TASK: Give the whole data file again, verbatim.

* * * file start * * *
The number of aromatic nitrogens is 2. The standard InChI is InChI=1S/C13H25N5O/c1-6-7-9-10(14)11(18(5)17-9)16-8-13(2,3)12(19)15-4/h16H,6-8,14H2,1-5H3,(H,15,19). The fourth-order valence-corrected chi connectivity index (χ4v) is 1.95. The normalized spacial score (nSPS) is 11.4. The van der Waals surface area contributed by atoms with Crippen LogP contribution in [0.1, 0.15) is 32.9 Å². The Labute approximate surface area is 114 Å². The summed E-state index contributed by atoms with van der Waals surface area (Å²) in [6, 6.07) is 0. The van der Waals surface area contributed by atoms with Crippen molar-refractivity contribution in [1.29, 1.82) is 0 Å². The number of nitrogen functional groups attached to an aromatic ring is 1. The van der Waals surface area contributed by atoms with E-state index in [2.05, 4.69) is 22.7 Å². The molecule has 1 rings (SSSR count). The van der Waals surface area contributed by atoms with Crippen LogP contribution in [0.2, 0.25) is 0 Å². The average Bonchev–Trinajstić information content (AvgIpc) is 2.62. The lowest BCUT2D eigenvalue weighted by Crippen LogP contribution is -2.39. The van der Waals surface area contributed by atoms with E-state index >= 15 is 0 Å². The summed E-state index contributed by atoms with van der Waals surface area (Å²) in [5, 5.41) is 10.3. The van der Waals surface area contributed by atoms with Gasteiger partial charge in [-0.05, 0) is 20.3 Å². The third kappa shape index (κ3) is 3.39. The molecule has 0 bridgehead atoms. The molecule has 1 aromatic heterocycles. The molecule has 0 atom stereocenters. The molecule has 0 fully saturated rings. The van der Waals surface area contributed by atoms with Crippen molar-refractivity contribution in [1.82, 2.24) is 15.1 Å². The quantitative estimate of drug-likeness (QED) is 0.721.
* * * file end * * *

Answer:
The number of aromatic nitrogens is 2. The standard InChI is InChI=1S/C13H25N5O/c1-6-7-9-10(14)11(18(5)17-9)16-8-13(2,3)12(19)15-4/h16H,6-8,14H2,1-5H3,(H,15,19). The fourth-order valence-corrected chi connectivity index (χ4v) is 1.95. The normalized spacial score (nSPS) is 11.4. The van der Waals surface area contributed by atoms with Crippen LogP contribution in [0.1, 0.15) is 32.9 Å². The Labute approximate surface area is 114 Å². The summed E-state index contributed by atoms with van der Waals surface area (Å²) in [6, 6.07) is 0. The van der Waals surface area contributed by atoms with Crippen molar-refractivity contribution in [1.29, 1.82) is 0 Å². The number of nitrogen functional groups attached to an aromatic ring is 1. The van der Waals surface area contributed by atoms with E-state index in [2.05, 4.69) is 22.7 Å². The molecule has 1 rings (SSSR count). The van der Waals surface area contributed by atoms with Crippen LogP contribution in [0.2, 0.25) is 0 Å². The average Bonchev–Trinajstić information content (AvgIpc) is 2.62. The lowest BCUT2D eigenvalue weighted by Crippen LogP contribution is -2.39. The van der Waals surface area contributed by atoms with E-state index >= 15 is 0 Å². The summed E-state index contributed by atoms with van der Waals surface area (Å²) in [5, 5.41) is 10.3. The van der Waals surface area contributed by atoms with Gasteiger partial charge in [-0.05, 0) is 20.3 Å². The third kappa shape index (κ3) is 3.39. The molecule has 0 bridgehead atoms. The molecule has 1 aromatic heterocycles. The molecule has 0 atom stereocenters. The molecule has 0 fully saturated rings. The van der Waals surface area contributed by atoms with Crippen molar-refractivity contribution in [1.82, 2.24) is 15.1 Å². The quantitative estimate of drug-likeness (QED) is 0.721.